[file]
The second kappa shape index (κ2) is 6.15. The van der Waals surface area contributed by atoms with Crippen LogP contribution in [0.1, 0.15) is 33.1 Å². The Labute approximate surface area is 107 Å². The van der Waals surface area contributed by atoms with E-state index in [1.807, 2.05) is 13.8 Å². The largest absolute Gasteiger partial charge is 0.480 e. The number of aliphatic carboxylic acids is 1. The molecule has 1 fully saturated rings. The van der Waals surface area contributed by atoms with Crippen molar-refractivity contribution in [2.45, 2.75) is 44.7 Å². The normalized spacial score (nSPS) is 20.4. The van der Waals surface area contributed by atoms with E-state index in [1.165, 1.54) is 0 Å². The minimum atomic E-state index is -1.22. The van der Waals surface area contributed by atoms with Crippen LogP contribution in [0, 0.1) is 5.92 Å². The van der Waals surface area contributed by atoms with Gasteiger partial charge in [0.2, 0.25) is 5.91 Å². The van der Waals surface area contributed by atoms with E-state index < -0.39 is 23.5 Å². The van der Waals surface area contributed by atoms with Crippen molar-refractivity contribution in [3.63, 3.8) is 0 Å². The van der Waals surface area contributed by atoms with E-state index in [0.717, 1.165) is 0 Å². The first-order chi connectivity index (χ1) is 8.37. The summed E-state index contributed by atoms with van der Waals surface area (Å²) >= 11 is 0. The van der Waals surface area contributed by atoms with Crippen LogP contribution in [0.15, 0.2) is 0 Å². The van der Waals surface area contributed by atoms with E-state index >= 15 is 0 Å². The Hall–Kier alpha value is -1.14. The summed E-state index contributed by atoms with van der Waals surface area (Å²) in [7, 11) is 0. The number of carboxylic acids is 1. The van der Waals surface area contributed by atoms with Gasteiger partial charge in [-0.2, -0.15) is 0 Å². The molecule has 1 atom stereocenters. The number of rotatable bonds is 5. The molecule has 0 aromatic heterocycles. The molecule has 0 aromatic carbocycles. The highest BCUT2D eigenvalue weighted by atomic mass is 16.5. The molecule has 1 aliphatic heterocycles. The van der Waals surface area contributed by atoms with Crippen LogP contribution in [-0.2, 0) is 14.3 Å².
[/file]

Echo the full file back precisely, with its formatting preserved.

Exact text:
The second kappa shape index (κ2) is 6.15. The van der Waals surface area contributed by atoms with Crippen LogP contribution in [0.1, 0.15) is 33.1 Å². The Labute approximate surface area is 107 Å². The van der Waals surface area contributed by atoms with E-state index in [1.807, 2.05) is 13.8 Å². The largest absolute Gasteiger partial charge is 0.480 e. The number of aliphatic carboxylic acids is 1. The molecule has 1 fully saturated rings. The van der Waals surface area contributed by atoms with Crippen molar-refractivity contribution in [2.45, 2.75) is 44.7 Å². The normalized spacial score (nSPS) is 20.4. The van der Waals surface area contributed by atoms with E-state index in [1.165, 1.54) is 0 Å². The minimum atomic E-state index is -1.22. The van der Waals surface area contributed by atoms with Crippen LogP contribution in [0, 0.1) is 5.92 Å². The van der Waals surface area contributed by atoms with Gasteiger partial charge in [0.2, 0.25) is 5.91 Å². The van der Waals surface area contributed by atoms with E-state index < -0.39 is 23.5 Å². The van der Waals surface area contributed by atoms with Crippen molar-refractivity contribution in [3.63, 3.8) is 0 Å². The van der Waals surface area contributed by atoms with E-state index in [0.717, 1.165) is 0 Å². The first-order chi connectivity index (χ1) is 8.37. The summed E-state index contributed by atoms with van der Waals surface area (Å²) >= 11 is 0. The van der Waals surface area contributed by atoms with Crippen LogP contribution in [0.15, 0.2) is 0 Å². The van der Waals surface area contributed by atoms with E-state index >= 15 is 0 Å². The Hall–Kier alpha value is -1.14. The summed E-state index contributed by atoms with van der Waals surface area (Å²) in [7, 11) is 0. The number of carboxylic acids is 1. The van der Waals surface area contributed by atoms with Gasteiger partial charge in [-0.2, -0.15) is 0 Å². The molecule has 1 atom stereocenters. The number of rotatable bonds is 5. The molecule has 0 aromatic heterocycles. The molecule has 0 aromatic carbocycles. The highest BCUT2D eigenvalue weighted by atomic mass is 16.5. The molecule has 1 aliphatic heterocycles. The van der Waals surface area contributed by atoms with Crippen LogP contribution in [-0.2, 0) is 14.3 Å².